Did you know that over 40% of all food grown or produced in the United States is wasted? That’s a lot of time and money going to waste! There are lots of ways we, as consumers, can help reduce food waste in the kitchen which ultimately helps our budgets and the environment too.
Here are a few ideas to reduce food waste in your home:
Meal planning makes the difference. Many times the groceries we buy are more than we need for any one recipe. When you meal plan, you’ll know what kind of recipes use similar ingredients so that you’re more likely to use them all up before they go bad. These 10 Beginner’s Tips to Meal Planning Like a Pro will help you get started.
Eat your leftovers or save them to repurpose. Vegetable scraps and leftover whole chickens can be used for a homemade soup stock. I always have a built-in “leftovers buffet” at the end of the week. This helps us clean out our refrigerator and gives me a break in the kitchen from making dinner every night.
Label it. To avoid something getting forgotten about, label what is in your freezer with the name of the foods and the date. Use an inventory sheet to log it all so when you are meal planning you’ll know what to use up first to avoid freezer burn. You can even label items in your refrigerator. Use a permanent marker to write the date the item was opened so you know how long something has been in your fridge. That will also help you determine if you should buy a smaller size next time.
Start a Compost. We have lots of leftover fruit and vegetable scraps every day such as banana peels, carrot peels, apple cores, coffee grounds and more. While I can’t always cook with these types of kitchen waste, they work great in our compost pile so that we can add those nutrients back into our garden or even lawn!
Use expiration and sell-by dates as a guideline and not a hard and fast rule. Since food labeling is not strictly regulated, it is up to the consumer to learn more about them. I like to suggest we use our five senses to decide if something is not safe to eat. Does it look, smell, taste, feel or sound not quite right? Then it’s probably safer to toss the item and use something fresher. Use your best judgment when deciding whether food that is slightly past its expiration date is safe to eat. Or, use the FoodKeeper app to see the shelf life of common foods.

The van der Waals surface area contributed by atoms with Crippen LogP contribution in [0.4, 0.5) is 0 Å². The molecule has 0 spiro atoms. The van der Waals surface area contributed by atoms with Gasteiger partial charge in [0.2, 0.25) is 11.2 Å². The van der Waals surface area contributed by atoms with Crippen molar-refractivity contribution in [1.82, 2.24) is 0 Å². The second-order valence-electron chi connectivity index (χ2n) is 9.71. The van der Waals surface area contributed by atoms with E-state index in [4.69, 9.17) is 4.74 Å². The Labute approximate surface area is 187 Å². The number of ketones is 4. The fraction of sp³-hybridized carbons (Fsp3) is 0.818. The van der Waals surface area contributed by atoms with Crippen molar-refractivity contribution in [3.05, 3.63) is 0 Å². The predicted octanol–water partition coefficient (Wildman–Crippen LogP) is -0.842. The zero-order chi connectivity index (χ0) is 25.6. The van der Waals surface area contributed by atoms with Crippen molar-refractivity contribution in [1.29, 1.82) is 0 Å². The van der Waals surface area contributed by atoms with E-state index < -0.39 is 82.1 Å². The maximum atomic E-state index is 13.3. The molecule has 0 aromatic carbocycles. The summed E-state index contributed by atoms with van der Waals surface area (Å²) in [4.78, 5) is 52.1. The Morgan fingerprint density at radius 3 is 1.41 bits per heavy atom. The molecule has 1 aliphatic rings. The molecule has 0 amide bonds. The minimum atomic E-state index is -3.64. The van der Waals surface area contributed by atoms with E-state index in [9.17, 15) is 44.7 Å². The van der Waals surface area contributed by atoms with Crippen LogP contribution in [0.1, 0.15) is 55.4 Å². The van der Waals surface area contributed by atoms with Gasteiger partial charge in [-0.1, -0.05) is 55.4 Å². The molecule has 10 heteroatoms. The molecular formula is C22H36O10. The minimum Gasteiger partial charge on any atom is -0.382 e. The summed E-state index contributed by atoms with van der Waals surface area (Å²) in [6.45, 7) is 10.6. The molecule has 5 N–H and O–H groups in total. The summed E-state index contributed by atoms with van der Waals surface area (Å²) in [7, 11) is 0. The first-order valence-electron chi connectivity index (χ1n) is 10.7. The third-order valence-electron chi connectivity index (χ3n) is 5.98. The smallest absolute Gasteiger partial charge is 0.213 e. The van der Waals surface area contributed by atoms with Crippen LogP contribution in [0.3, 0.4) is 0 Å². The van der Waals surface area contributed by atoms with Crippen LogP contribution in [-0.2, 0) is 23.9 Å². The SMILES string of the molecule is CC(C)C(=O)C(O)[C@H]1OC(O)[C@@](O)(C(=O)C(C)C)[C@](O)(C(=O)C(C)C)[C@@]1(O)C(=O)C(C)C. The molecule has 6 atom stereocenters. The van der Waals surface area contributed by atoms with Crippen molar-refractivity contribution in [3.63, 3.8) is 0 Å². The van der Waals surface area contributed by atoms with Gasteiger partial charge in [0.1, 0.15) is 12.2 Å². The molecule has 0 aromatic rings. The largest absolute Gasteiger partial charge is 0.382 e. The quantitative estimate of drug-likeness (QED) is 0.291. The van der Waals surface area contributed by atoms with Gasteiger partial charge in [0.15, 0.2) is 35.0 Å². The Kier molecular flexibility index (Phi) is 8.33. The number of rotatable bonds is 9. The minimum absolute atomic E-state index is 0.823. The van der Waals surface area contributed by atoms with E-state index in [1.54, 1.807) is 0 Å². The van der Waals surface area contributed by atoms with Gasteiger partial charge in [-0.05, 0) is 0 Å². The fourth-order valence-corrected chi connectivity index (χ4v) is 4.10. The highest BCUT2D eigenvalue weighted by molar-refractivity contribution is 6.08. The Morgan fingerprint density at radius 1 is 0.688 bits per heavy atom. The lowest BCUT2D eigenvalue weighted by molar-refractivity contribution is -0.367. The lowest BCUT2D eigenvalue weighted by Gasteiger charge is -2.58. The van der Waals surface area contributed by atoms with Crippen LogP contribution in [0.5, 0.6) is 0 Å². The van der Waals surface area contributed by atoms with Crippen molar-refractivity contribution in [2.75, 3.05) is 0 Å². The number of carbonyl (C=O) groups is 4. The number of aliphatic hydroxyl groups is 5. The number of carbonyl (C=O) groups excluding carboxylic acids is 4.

Freeze extras for later. My freezer is one of my favorite large appliances! Sometimes when a recipe makes more than my family can eat, I will freeze the leftovers of a dish to pull out and reheat for an easy meal. I also have lots of fruits and vegetables on hand, many of which I’ve frozen from fresh. You can check out some tips on Ways to Freeze Fruits & Veggies or these 6 Tips for Freezer Meal Sucess for more inspiration.
Buy only what you need. This ties back into the meal planning but when you know what is on your menu plan, it’s easier to know what size package or quantity you need for the week. It’s easy to get carried away when you’re at the store and buy more than you need but with a menu plan and shopping list, you’ll be more likely to buy just what you need.
I hope these ideas will help you make the most of your food purchases which will ultimately help you save money too!